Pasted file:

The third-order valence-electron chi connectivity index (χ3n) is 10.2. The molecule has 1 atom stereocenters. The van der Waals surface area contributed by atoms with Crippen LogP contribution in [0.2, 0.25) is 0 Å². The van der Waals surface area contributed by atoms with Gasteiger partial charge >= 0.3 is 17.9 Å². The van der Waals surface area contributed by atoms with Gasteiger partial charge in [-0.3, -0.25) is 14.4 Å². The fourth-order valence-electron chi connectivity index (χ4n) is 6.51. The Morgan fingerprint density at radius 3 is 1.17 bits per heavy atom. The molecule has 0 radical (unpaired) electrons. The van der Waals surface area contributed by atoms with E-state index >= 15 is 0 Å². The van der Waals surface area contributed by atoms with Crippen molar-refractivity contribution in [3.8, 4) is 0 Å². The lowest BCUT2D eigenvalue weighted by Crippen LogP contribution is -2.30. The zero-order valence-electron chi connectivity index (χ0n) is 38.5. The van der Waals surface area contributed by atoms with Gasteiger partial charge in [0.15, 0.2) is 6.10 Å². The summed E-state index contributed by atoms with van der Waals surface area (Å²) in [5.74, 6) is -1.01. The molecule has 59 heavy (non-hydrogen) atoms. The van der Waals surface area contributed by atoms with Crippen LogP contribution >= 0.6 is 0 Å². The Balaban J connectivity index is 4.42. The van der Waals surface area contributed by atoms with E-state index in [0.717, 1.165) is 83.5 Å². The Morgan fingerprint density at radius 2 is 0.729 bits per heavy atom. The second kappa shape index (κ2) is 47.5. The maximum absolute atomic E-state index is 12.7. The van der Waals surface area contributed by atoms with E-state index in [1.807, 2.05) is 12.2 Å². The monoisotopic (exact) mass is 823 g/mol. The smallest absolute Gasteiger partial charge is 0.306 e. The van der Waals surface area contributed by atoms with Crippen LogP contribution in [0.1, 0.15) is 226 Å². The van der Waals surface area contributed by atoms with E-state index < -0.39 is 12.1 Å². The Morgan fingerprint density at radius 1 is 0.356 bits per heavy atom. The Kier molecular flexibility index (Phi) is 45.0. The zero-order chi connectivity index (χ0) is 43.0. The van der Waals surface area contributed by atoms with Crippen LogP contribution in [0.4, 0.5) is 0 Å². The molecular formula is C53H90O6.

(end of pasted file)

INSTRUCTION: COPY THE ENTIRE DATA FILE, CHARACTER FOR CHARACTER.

The third-order valence-electron chi connectivity index (χ3n) is 10.2. The molecule has 1 atom stereocenters. The van der Waals surface area contributed by atoms with Crippen LogP contribution in [0.2, 0.25) is 0 Å². The van der Waals surface area contributed by atoms with Gasteiger partial charge >= 0.3 is 17.9 Å². The van der Waals surface area contributed by atoms with Gasteiger partial charge in [-0.3, -0.25) is 14.4 Å². The fourth-order valence-electron chi connectivity index (χ4n) is 6.51. The Morgan fingerprint density at radius 3 is 1.17 bits per heavy atom. The molecule has 0 radical (unpaired) electrons. The van der Waals surface area contributed by atoms with E-state index >= 15 is 0 Å². The van der Waals surface area contributed by atoms with Crippen molar-refractivity contribution in [3.8, 4) is 0 Å². The lowest BCUT2D eigenvalue weighted by Crippen LogP contribution is -2.30. The zero-order valence-electron chi connectivity index (χ0n) is 38.5. The van der Waals surface area contributed by atoms with Gasteiger partial charge in [0.15, 0.2) is 6.10 Å². The summed E-state index contributed by atoms with van der Waals surface area (Å²) in [5.74, 6) is -1.01. The molecule has 59 heavy (non-hydrogen) atoms. The van der Waals surface area contributed by atoms with Crippen LogP contribution >= 0.6 is 0 Å². The Balaban J connectivity index is 4.42. The van der Waals surface area contributed by atoms with E-state index in [0.717, 1.165) is 83.5 Å². The Morgan fingerprint density at radius 2 is 0.729 bits per heavy atom. The second kappa shape index (κ2) is 47.5. The maximum absolute atomic E-state index is 12.7. The van der Waals surface area contributed by atoms with E-state index in [1.807, 2.05) is 12.2 Å². The monoisotopic (exact) mass is 823 g/mol. The smallest absolute Gasteiger partial charge is 0.306 e. The van der Waals surface area contributed by atoms with Crippen LogP contribution in [0.1, 0.15) is 226 Å². The van der Waals surface area contributed by atoms with E-state index < -0.39 is 12.1 Å². The Morgan fingerprint density at radius 1 is 0.356 bits per heavy atom. The Kier molecular flexibility index (Phi) is 45.0. The zero-order chi connectivity index (χ0) is 43.0. The van der Waals surface area contributed by atoms with Crippen LogP contribution in [0.4, 0.5) is 0 Å². The molecular formula is C53H90O6.